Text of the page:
If the user logs in on the fake Google Drive site, their username and password are sent to a compromised web server. The page will redirect to an actual Google Docs document. The user may not notice anything suspicious, but logging in could have big consequences for their bank account.
In the example posted (click on the thumbnail to view the example), the sender is urging the recepient to click on the Google Doc.
Phishing Tip: To avoid becoming a victim of a phishing attack (it's when scammers try to obtain people's personal and financial information), never click on a link or attachment in an email from a sender you don't recognize.
Thursday, May. 1, 2014
Have you ever gotten an email in a language that you couldn't read? It is most likely a phish email or spam. Please remember: DO NOT CLICK ON THE LINKS if there are any. If you can't understand the email, you shouldn't be pressing on anything. Just mark the email as spam and delete it from your inbox.
The example image is a Turkish phishing email.
Tip: If an email subject title seems strange or foreign, don't even bother to click on the email. Just mark it as spam and delete it. You don't know what will happen if you click on the email.
Thursday, Apr. 24, 2014
"Update your account."
"Confirm your identity."
"Failure to do so will cause your account to be immediately deactivated."
Do these statements seem familiar? If so, you might have come across another type of phishing email. These types of emails create a sense of urgency by saying that the account will be deleted immediately. This might cause some people to panic and not pay attention to what they are clicking or replying to. Always take precautions when you see the key words: failure, immediately, and deactivated in one sentence.
Click on the thumbnail to view the example. This particular example is a University Webmail message that asks the users to comfirm their identity by providing the email address, username, and password. We have underlined and boxed the things you should watch out for.
Tip: You can always check the email address that is sending you the message. If the domain seems unfamiliar, wrong, or unexpected, it might be a phish email. For example, if you receive an email from the SCU ISO website, then the domain should be @scu.edu and not @outlook.com. Make it a habit of checking the small details when an email looks suspicious. Phishing emails often look legitimate until you look closer.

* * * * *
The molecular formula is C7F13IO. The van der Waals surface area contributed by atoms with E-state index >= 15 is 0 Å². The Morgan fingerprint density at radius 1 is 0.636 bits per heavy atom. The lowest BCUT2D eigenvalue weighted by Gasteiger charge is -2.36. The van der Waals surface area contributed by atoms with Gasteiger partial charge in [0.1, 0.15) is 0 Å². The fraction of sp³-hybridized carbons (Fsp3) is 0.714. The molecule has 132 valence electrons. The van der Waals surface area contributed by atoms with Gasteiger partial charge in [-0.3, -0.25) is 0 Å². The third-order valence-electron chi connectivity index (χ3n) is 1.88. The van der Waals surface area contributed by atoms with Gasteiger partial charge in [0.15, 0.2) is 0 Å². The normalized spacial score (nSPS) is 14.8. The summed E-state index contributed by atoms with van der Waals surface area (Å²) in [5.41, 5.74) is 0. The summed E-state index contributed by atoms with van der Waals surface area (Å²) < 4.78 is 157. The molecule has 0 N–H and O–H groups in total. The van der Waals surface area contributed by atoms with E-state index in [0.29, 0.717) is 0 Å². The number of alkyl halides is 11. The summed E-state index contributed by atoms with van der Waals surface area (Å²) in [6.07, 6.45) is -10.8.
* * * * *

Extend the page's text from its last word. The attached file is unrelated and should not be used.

Thursday, Apr. 10, 2014
Some of the most common phishing emails that people receive are emails from banks informing their customers that their accounts needs to be updated or verifed or that a credit card has been approved. Often times, these emails use legitatimate looking logos, but do not be FOOLED. Banks will never ask you for personal information regarding your password or PIN. Please be wary of emails that asks you for these things. Most likely, it is a phishing email.
NEVER CLICK ON A LINK if the email seems to be suspicious. Usually, the link will take you a bogus website designed to look like the actual bank website. You can always roll over the link to see where it will take you (check the bottom of your browser). If you are still in doubt, call your bank.
In this post, there are three examples of bank phishing emails (go to this blog post and click thumbnails to expand images):
- Nigeria Republic Branch: This email is suspicious because an ATM card was approved even though you didn't apply for one. Also, pay attention to the name of the bank.
- NetBank: Be wary of links. Again, NEVER CLICK ON LINKS. Go to the actual website if you need to sign in.
- Wellsfargo: The logo makes it seem like it's the actual bank emailing you. But it's not. Similar looking emails will have some sort of link for you to click on to verify your account. DO NOT CLICK IT. If you must sign in, open a new tab and go to the bank's official webpage first.
For your convenience, we have boxed or underlined the parts of these phishing examples that you should always look out for.